Changes to senior staff pay have sparked industrial action on a scale not seen since the early 1990s, according to the largest teaching union.
But while National Union of Teachers members across England continue to threaten action in protest at salary cuts of up to pound;10,500, the dispute has been largely ignored by the national media.
In part that is because strikes have taken place on a school-by-school basis, lacking the dramatic impact of tens of thousands of children being kept at home on the same day.
More important, however, is the division within the profession. In many ways, the dispute is less teachers versus ministers and more union versus unions.
The NUT has held one-day strikes at 14 schools where its members' pay was at risk. By contrast there has been little complaint from the NASUWT - only a solitary day's walk-out at a single school which it accused of failing to follow the proper procedures - although there were signs this week that it was stepping up activity in defence of its members (see union story, below). The Association of Teachers and Lecturers has, so far, held no action at all.
The TES survey of secondary schools, published today, provides the first independent assessment of the impact of teaching and learning responsibility payments in schools. It casts doubts on claims of both the supporters and opponents of TLRs and suggests many heads have attempted to keep the peace among staff rather than pursue radical workforce reform.
In particular, hopes and fears that schools would use the requirement to review their staffing structure to cut costs have been confounded, while doubts have been cast on claims of an end to teachers' pastoral role.
The NUT warned that schools would remove allowances from teachers who take on pastoral responsibilities, damaging the support offered to pupils and removing from teachers one of the parts of the job which attracted many in the first place.
But more than 60 per cent of the 58 schools to respond to the survey said there would be no increase in the number of pastoral posts filled by support staff rather than qualified teachers.
In most schools heads of year and special educational needs co-ordinators will continue to be qualified teachers.
Mary Bousted, ATL general secretary, said: "While the NUT were on the sidelines prophesying doom and gloom, we were working hard in social partnership to protect teachers' pastoral role."
The replacement of management allowances with TLRs was part of a pay deal struck between the Government and its social partners on the reward and incentives group (RIG), including the NASUWT, the ATL and the Association of School and College Leaders.
By removing payments for administrative and other non-teaching tasks, such as looking after the minibus or organising exams, the introduction of TLRs was supposed to save money which schools could then use to fund higher salaries for post-threshold teachers. In effect, TLRs were the quid pro quo demanded by the Government when it agreed to allow the "substantial majority" of eligible teachers to move to UPS3, the top point on the upper pay scale.
And the prospect of thousands more teachers reaching UPS3 was the carrot which persuaded the NASUWT and ATL to sign up to a deal which will cost some members thousands of pounds from their salary. In some cases this will have a knock-on effect on pension.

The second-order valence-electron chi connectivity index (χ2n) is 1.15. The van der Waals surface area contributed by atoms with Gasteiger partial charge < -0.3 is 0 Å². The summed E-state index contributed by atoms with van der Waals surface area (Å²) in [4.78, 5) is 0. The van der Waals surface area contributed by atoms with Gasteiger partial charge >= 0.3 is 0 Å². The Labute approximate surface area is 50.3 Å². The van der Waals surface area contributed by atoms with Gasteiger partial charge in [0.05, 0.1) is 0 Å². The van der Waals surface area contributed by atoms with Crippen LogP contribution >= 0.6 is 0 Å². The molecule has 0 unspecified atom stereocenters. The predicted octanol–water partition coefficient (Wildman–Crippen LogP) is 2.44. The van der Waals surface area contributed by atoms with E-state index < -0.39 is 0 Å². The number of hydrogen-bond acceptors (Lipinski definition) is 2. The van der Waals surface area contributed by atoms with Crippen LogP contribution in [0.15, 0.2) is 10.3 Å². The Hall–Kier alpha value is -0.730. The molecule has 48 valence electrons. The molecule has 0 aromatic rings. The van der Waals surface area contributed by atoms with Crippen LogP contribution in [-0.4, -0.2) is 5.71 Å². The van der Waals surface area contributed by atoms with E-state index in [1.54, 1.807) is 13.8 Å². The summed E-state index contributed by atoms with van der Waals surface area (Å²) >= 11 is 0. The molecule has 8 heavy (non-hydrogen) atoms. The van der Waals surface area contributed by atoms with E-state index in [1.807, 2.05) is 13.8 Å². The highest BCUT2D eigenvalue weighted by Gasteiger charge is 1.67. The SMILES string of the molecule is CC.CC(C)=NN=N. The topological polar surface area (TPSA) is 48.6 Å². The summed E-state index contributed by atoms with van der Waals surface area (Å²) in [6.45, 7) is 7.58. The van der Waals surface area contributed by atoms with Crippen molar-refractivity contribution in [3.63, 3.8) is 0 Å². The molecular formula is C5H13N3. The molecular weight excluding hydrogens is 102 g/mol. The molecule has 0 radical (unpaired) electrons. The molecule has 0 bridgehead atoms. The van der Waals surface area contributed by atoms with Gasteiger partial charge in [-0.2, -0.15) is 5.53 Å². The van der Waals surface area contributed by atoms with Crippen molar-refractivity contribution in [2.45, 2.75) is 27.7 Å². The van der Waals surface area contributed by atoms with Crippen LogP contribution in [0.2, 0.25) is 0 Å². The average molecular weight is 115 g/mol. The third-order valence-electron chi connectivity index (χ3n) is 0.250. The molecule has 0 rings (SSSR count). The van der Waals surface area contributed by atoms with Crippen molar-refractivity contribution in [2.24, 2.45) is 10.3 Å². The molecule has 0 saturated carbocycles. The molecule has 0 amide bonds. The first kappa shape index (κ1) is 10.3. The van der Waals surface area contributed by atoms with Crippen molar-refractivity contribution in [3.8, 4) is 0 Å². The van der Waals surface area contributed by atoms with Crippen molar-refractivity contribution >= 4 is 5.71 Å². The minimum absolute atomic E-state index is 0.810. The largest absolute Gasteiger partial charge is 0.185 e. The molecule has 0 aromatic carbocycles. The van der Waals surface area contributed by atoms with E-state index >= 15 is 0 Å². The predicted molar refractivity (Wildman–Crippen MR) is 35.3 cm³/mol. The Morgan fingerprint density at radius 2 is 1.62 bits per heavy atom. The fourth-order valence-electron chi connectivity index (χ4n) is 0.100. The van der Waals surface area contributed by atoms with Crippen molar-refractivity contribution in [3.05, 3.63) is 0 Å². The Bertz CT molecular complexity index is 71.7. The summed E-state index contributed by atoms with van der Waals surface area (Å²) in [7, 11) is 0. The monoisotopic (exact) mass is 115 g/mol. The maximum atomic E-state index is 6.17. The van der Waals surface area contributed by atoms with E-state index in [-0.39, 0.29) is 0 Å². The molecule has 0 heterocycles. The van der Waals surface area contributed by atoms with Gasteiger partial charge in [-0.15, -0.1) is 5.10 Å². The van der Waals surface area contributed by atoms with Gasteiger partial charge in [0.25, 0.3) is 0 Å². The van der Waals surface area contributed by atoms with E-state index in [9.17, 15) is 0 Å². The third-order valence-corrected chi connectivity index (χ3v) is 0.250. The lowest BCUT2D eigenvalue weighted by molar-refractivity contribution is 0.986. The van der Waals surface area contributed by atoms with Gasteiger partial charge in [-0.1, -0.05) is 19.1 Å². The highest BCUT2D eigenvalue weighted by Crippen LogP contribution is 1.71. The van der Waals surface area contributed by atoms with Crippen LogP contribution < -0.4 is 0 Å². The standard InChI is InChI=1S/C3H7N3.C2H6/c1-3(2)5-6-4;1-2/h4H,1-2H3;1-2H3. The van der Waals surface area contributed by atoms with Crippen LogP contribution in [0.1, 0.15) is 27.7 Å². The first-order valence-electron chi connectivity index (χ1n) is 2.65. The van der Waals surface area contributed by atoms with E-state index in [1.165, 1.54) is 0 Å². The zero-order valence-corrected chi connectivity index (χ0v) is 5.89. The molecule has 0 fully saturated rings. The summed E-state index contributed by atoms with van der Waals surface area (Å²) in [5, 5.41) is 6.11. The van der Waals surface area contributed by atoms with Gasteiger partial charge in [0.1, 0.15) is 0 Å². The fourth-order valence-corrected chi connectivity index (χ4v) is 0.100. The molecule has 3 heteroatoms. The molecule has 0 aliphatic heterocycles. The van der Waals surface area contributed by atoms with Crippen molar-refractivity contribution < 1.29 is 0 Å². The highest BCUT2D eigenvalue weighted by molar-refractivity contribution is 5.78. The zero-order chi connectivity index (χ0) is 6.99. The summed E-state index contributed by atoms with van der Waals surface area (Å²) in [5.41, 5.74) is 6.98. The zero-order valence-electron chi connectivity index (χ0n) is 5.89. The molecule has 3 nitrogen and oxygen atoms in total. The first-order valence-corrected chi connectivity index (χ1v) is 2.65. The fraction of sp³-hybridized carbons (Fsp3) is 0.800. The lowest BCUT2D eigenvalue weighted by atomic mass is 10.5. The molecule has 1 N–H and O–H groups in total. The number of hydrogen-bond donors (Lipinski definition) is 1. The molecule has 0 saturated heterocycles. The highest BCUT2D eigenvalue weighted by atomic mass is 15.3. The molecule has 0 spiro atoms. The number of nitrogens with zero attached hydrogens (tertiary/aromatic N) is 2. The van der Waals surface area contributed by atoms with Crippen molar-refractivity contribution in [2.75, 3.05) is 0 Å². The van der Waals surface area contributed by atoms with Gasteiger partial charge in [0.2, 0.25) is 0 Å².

According to those close to the negotiations, the NASUWT was prepared to go further, setting a minimum rate for TLRs at pound;6,500 - a move which would have left heads with the choice of giving 116,000 teachers big pay increases or abolishing their management posts. Chris Keates, NASUWT general secretary, has refused to confirm or deny the deal, which was blocked by other unions who feared it would wipe out management payments in primaries.
Results of the survey, which was sent to a representative sample of 200 secondary schools in England, suggest the majority of heads have been anxious to avoid classroom unrest.
Most schools will see a small reduction in the number of teachers who get TLRs compared to the number receiving management allowances, but heads have shied away from radical change.
And increases in the numbers of support staff and other changes, (including the creation of excellent teacher and additional advanced teacher posts) mean 88 per cent of schools will spend more on staff even after the three-year safeguarding period for management allowances is over.
New staffing structures
All schools in England were required to draw up new staffing structures by the end of December 2005.
Heads had to decide which teachers will receive new teaching and learning responsibility payment which replaces the current system of management allowances.
To qualify for the new payments, a teacher's duties must significantly exceed those of normal classroom teachers and:
* be focused on teaching and learning;
* require the exercise of a teacher's professional skills and judgment;
* require the teacher to lead, manage and develop a subject or curriculum area; or to lead and manage pupil development across the curriculum;
* have an impact on the educational progress of pupils other than the teacher's assigned classes or groups of pupils; and
* involve leading, developing and enhancing the teaching practice of other staff.
To qualify for a TLR1, the teacher must also have line management responsibility for a significant number of people.
Existing management allowances which were awarded by December 2004 will be safeguarded for three years.
Figures published by the School Teachers' Review Body show that in September last year, 172,000 full-time equivalent teachers had management allowances. That is 37.5 per cent of primary and 62 per cent of secondary teachers.